Highly Pathogenic Bird Flu Now in Almost a Quarter of U.S. States

Bird flu has been found in backyard flocks in Kansas and Illinois, the United States Department of Agriculture's (USDA) Animal and Plant Health Inspection Service (APHIS) has confirmed.

The highly infectious and lethal strain of avian flu has now been discovered in both commercial poultry flocks and backyard flocks in 12 states in the U.S.

The USDA said on Saturday that samples from the backyard mixed-poultry flock from Franklin County, Kansas, had been tested at the Kansas State Veterinary Diagnostic Laboratory, while samples from the Illinois flock were tested at the University of Illinois Veterinary Diagnostic Laboratory.

The agency added that APHIS is working closely with state animal health officials in both states to respond to the infections. The USDA added that state officials had quarantined the affected premises, and birds from the properties will be depopulated to prevent the spread of the disease and to ensure they will not enter the food system.

The virus has also been detected in wild birds in a number of states, with detections causing the closure of bird exhibits and aviaries in Florida.

Despite the fact that bird flu has now been detected in the backyard and commercial flocks in almost a quarter of U.S. states, including New York, Connecticut, Iowa, Indiana, Maine, Michigan, and Kentucky, the Centers for Disease Control and Prevention (CDC) maintained that the virus does not present a threat to public health.

The CDC said that since 2002 there have been just four detections of bird flu making the rare leap to humans in the United States. Avian flu in humans can potentially cause severe respiratory disease with a high mortality rate.

Professor Peter Barlow, chair of immunology and infection at the School of Applied Sciences at Edinburgh Napier University, previously tod Newsweek: "Transmission [to humans] can occur where individuals who have prolonged close contact with infected birds can become infected themselves."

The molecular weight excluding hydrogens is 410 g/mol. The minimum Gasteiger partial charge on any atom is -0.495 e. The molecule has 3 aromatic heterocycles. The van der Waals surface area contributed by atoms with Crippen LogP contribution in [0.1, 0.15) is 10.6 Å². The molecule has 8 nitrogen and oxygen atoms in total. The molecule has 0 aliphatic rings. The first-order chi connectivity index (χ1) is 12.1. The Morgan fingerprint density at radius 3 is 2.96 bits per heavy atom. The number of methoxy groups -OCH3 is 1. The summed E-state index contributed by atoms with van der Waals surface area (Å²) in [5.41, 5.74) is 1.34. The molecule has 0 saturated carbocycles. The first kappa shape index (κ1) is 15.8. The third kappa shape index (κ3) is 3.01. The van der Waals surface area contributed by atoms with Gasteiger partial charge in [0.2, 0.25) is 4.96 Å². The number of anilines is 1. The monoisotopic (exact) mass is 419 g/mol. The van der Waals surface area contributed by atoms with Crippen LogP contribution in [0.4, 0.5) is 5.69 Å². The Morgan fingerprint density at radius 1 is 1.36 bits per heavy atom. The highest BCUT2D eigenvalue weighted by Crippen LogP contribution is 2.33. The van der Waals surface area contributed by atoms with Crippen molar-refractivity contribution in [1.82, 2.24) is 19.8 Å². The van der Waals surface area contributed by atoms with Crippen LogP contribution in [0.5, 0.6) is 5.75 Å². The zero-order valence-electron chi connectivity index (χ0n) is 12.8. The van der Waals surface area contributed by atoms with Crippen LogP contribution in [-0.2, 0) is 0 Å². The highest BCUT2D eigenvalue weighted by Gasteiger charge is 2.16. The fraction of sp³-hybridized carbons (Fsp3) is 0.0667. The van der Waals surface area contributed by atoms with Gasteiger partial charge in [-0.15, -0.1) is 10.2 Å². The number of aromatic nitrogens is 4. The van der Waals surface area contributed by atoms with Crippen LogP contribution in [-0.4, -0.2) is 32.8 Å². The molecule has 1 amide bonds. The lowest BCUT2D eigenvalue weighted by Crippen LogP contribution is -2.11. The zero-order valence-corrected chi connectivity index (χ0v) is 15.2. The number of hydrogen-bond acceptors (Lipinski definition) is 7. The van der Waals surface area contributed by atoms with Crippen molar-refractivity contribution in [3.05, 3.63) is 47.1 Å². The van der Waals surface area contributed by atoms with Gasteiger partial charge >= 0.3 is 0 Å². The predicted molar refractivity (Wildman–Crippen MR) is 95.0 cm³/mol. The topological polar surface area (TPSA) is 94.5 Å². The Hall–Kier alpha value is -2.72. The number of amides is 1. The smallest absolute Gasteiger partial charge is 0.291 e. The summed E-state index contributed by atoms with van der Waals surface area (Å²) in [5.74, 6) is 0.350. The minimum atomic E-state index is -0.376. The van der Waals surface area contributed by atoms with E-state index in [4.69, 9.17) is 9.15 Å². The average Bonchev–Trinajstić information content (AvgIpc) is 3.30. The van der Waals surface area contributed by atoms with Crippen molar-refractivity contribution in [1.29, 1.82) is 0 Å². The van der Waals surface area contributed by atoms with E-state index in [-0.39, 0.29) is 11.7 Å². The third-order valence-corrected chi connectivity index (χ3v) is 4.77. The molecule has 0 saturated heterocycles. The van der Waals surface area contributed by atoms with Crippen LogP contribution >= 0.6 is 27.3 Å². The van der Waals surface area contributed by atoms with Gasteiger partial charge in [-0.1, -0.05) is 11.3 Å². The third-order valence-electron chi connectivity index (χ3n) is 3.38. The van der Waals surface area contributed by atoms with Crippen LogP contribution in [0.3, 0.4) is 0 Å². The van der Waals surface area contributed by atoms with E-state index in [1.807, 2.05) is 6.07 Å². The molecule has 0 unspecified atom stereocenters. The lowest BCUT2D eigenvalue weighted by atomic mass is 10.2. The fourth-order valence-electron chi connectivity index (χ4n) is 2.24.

The CDC added that this normally happens when infected birds shed the virus in bodily fluids such as saliva, mucus, and feces. Human infection happens when these fluids get into a person's eyes, nose or mouth as droplets, or become mixed with dust and are inhaled.

Even though human infection most often occurs when a person has unprotected contact with infected birds or surfaces contaminated with the virus, the CDC said that rare infections have been identified where direct contact is not known to have occurred.

Barlow said: "The advice from the CDC is that the most effective way of preventing avian influenza in humans is to avoid sources of exposure. Animal workers should also follow the guidance provided by CDC on the use of personal protective equipment."

Mark Jit, professor of vaccine epidemiology at the London School of Hygiene & Tropical Medicine, told Newsweek: "This is a big worry for poultry farmers in the affected states because it could lead to many birds dying of flu, and others needing to be culled to stop the spread.

"If anyone does get infected with highly pathogenic avian flu it is unfortunately bad news for that person because it tends to cause very severe illness in humans too."

Jit added that as the virus doesn't transmit easily between humans it is unlikely to lead to a large outbreak, although there have been a few documented cases of transmission between close contacts like household members.

A stock image of chickens in a commercial flock. Bird flu has been detected in commercial and backyard flocks in 12 states. tawatchaiprakobkit/GETTY